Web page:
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Cuomo’s renewables pledge to woo $1bn in private support

The $360m commitment is part of New York’s goal to generate 50% of its energy from renewables by 2030.

New York Governor Andrew Cuomo has committed $360 million to leverage close to $1 billion from private investors that will build 11 large-scale renewable energy projects throughout the state.

Cuomo announced the commitment during his State of the State address on Wednesday as part of his “Reforming the Energy Vision” initiative to generate 50 percent of New York's energy needs with renewables by 2030.

The projects span the technology spectrum, including wind, solar, energy storage and hydroelectric. Two wind farms – 105.8MW and 101.2MW – are planned to be built in upstate New York, as well as a 50MW solar facility in central New York. Upgrades are also planned for seven hydroelectric stations and a 1.05MW fuel cell will be installed at a pharmaceutical plant.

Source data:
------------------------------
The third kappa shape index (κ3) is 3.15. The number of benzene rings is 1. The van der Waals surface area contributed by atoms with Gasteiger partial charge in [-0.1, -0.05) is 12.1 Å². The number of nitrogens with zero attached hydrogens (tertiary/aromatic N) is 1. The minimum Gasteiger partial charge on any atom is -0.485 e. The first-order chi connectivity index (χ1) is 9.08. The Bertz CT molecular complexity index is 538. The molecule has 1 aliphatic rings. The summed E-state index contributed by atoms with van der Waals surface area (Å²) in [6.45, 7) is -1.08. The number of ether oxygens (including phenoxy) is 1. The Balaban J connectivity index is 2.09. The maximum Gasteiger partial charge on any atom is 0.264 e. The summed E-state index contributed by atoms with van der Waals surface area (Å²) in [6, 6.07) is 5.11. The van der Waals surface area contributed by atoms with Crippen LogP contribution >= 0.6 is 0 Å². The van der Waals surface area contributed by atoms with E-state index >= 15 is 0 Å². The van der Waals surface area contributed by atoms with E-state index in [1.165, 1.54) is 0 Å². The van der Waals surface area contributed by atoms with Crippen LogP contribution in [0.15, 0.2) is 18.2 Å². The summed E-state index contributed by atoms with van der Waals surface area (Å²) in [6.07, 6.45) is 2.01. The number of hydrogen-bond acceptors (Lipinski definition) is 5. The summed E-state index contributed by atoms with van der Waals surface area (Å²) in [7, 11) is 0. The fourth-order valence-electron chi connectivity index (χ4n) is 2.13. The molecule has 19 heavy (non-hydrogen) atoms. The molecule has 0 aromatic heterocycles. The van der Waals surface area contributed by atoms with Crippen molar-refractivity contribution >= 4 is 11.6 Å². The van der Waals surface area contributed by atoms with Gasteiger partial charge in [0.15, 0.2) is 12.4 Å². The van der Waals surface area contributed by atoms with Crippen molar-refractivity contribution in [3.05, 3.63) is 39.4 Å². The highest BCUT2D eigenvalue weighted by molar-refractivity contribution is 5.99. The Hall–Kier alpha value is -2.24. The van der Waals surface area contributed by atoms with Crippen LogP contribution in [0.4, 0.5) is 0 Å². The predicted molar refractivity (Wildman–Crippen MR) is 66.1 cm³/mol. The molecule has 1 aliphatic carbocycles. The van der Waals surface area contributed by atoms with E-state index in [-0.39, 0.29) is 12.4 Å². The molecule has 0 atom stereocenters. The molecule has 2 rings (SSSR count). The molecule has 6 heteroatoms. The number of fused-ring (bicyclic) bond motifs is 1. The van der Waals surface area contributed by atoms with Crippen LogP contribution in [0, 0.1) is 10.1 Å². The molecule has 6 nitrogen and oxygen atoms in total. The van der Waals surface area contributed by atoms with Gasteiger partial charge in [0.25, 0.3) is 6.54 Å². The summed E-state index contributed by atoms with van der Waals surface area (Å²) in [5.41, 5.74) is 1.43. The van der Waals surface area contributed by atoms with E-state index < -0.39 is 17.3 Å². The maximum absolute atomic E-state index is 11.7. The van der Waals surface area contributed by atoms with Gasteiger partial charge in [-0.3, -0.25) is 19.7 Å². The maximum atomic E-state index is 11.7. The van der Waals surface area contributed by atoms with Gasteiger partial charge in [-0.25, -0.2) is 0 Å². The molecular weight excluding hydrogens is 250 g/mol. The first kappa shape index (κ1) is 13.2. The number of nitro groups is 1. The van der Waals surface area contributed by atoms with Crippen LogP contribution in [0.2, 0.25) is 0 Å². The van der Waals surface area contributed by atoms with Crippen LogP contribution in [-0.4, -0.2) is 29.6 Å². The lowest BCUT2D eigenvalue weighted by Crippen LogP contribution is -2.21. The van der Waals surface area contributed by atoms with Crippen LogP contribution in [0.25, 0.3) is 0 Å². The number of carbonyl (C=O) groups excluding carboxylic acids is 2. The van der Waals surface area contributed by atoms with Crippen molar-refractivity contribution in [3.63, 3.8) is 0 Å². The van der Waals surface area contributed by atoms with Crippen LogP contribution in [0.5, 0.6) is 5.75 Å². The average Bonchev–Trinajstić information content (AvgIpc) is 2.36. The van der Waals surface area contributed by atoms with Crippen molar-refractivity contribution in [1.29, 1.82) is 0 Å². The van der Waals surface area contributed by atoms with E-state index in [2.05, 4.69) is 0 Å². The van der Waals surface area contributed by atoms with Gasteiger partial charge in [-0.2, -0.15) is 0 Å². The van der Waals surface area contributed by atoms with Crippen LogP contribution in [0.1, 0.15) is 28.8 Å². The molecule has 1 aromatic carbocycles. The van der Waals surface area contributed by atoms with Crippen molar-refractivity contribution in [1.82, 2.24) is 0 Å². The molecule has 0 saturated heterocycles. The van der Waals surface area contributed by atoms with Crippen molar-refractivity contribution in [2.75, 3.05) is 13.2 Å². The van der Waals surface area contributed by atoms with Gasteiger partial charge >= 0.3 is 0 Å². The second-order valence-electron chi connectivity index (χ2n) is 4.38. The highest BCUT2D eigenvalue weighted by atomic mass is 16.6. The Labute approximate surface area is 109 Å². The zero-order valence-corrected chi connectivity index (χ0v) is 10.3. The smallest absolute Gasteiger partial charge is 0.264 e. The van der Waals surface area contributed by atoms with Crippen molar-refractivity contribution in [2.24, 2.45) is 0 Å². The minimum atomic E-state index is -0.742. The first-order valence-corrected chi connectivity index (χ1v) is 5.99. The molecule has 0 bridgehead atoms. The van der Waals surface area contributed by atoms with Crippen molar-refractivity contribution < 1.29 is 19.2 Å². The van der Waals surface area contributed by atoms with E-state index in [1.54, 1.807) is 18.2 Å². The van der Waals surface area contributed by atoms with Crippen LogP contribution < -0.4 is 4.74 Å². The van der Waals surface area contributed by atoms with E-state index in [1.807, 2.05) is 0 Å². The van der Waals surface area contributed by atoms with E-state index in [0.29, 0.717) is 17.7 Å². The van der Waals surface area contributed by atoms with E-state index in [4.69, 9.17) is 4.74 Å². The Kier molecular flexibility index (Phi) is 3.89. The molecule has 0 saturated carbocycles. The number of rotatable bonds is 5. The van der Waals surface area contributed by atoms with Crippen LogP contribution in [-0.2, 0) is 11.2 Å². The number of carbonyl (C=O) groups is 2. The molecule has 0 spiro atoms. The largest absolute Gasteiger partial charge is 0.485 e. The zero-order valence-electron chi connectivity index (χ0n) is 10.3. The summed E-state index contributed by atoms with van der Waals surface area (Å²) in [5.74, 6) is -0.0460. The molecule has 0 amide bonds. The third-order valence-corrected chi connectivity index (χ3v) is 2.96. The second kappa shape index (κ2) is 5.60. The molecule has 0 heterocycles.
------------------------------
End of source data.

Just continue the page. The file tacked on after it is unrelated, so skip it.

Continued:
The weighted average cost of electricity from the renewables projects will be $24.2 per MWh, according to a statement.

To support Cuomo's clean energy initiative, New York's Public Service Commission approved the Clean Energy Standard mandate in August that will enforce the 50 percent generation by 2030. The standard is planned to be rolled out in several phases. Utilities and power suppliers are required to generate 26.31 percent of the state's total electricity by 2017 and 30.54 percent by 2021.

Last January, Cuomo launched the 10-year, $5 billion Clean Energy Fund to encourage private-sector investments.

Offshore wind is an emerging possibility to help transform New York's energy production. In an auction last month, Norwegian oil giant Statoil won the rights to develop offshore wind in an area about 79,350 acres off the coast of Long Island. Statoil said the area is large enough to build turbines that can generate a combined 1GW, but the project's first phase will likely only install enough to generate 400MW to 600MW.